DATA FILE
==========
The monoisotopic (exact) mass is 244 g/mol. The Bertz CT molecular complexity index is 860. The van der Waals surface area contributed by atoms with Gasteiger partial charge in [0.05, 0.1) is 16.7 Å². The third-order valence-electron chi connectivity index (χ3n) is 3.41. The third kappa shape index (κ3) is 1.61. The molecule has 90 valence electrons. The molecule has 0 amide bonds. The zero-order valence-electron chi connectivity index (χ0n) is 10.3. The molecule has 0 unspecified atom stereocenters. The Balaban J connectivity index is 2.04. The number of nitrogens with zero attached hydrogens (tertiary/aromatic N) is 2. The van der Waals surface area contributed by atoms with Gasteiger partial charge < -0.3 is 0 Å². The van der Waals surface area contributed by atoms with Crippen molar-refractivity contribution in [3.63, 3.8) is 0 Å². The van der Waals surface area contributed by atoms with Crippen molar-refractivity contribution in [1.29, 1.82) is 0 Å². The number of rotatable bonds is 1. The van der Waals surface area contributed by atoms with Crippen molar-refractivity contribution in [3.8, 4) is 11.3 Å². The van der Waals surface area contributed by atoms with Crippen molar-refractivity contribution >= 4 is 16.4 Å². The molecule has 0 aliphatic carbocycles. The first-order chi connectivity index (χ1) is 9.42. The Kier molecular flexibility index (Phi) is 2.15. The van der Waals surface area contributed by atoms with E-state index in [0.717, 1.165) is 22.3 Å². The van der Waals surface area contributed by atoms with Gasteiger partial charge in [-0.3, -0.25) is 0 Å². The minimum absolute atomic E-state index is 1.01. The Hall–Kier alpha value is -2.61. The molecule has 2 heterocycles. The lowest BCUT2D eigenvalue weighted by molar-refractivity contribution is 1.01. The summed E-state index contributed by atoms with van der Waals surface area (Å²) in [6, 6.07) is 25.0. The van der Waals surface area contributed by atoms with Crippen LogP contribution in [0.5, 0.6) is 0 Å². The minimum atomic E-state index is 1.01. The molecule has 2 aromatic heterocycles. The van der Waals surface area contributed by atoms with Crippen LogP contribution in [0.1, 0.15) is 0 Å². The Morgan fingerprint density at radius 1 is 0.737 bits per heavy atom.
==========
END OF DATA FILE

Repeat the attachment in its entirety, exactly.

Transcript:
The monoisotopic (exact) mass is 244 g/mol. The Bertz CT molecular complexity index is 860. The van der Waals surface area contributed by atoms with Gasteiger partial charge in [0.05, 0.1) is 16.7 Å². The third-order valence-electron chi connectivity index (χ3n) is 3.41. The third kappa shape index (κ3) is 1.61. The molecule has 90 valence electrons. The molecule has 0 amide bonds. The zero-order valence-electron chi connectivity index (χ0n) is 10.3. The molecule has 0 unspecified atom stereocenters. The Balaban J connectivity index is 2.04. The number of nitrogens with zero attached hydrogens (tertiary/aromatic N) is 2. The van der Waals surface area contributed by atoms with Gasteiger partial charge < -0.3 is 0 Å². The van der Waals surface area contributed by atoms with Crippen molar-refractivity contribution in [3.63, 3.8) is 0 Å². The van der Waals surface area contributed by atoms with Crippen molar-refractivity contribution in [1.29, 1.82) is 0 Å². The number of rotatable bonds is 1. The van der Waals surface area contributed by atoms with Crippen molar-refractivity contribution in [3.8, 4) is 11.3 Å². The van der Waals surface area contributed by atoms with Crippen molar-refractivity contribution >= 4 is 16.4 Å². The molecule has 0 aliphatic carbocycles. The first-order chi connectivity index (χ1) is 9.42. The Kier molecular flexibility index (Phi) is 2.15. The van der Waals surface area contributed by atoms with E-state index in [0.717, 1.165) is 22.3 Å². The van der Waals surface area contributed by atoms with Gasteiger partial charge in [-0.3, -0.25) is 0 Å². The minimum absolute atomic E-state index is 1.01. The Hall–Kier alpha value is -2.61. The molecule has 2 heterocycles. The lowest BCUT2D eigenvalue weighted by molar-refractivity contribution is 1.01. The summed E-state index contributed by atoms with van der Waals surface area (Å²) in [6, 6.07) is 25.0. The van der Waals surface area contributed by atoms with Crippen LogP contribution in [0.5, 0.6) is 0 Å². The minimum atomic E-state index is 1.01. The molecule has 2 aromatic heterocycles. The van der Waals surface area contributed by atoms with Crippen LogP contribution in [0.1, 0.15) is 0 Å². The Morgan fingerprint density at radius 1 is 0.737 bits per heavy atom.